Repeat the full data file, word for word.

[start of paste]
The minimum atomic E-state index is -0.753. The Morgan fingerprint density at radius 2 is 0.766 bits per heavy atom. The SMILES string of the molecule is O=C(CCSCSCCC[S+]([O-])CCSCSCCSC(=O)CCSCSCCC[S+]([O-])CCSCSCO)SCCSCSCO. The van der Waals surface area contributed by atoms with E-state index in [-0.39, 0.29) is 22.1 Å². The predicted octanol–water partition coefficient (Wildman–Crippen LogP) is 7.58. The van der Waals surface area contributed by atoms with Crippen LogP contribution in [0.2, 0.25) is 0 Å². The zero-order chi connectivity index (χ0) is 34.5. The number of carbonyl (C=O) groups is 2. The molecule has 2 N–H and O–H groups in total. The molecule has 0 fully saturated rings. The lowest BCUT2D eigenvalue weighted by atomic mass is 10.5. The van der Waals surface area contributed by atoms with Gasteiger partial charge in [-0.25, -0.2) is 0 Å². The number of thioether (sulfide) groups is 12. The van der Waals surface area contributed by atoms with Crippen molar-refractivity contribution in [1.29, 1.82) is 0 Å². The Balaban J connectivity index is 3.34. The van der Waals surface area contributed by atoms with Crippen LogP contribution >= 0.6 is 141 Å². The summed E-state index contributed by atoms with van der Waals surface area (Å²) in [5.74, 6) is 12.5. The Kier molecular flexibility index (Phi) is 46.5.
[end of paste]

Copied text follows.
The minimum atomic E-state index is -0.753. The Morgan fingerprint density at radius 2 is 0.766 bits per heavy atom. The SMILES string of the molecule is O=C(CCSCSCCC[S+]([O-])CCSCSCCSC(=O)CCSCSCCC[S+]([O-])CCSCSCO)SCCSCSCO. The van der Waals surface area contributed by atoms with E-state index in [-0.39, 0.29) is 22.1 Å². The predicted octanol–water partition coefficient (Wildman–Crippen LogP) is 7.58. The van der Waals surface area contributed by atoms with Crippen LogP contribution in [0.2, 0.25) is 0 Å². The zero-order chi connectivity index (χ0) is 34.5. The number of carbonyl (C=O) groups is 2. The molecule has 2 N–H and O–H groups in total. The molecule has 0 fully saturated rings. The lowest BCUT2D eigenvalue weighted by atomic mass is 10.5. The van der Waals surface area contributed by atoms with Gasteiger partial charge in [-0.25, -0.2) is 0 Å². The number of thioether (sulfide) groups is 12. The van der Waals surface area contributed by atoms with Crippen molar-refractivity contribution in [1.29, 1.82) is 0 Å². The Balaban J connectivity index is 3.34. The van der Waals surface area contributed by atoms with Crippen LogP contribution >= 0.6 is 141 Å². The summed E-state index contributed by atoms with van der Waals surface area (Å²) in [5.74, 6) is 12.5. The Kier molecular flexibility index (Phi) is 46.5.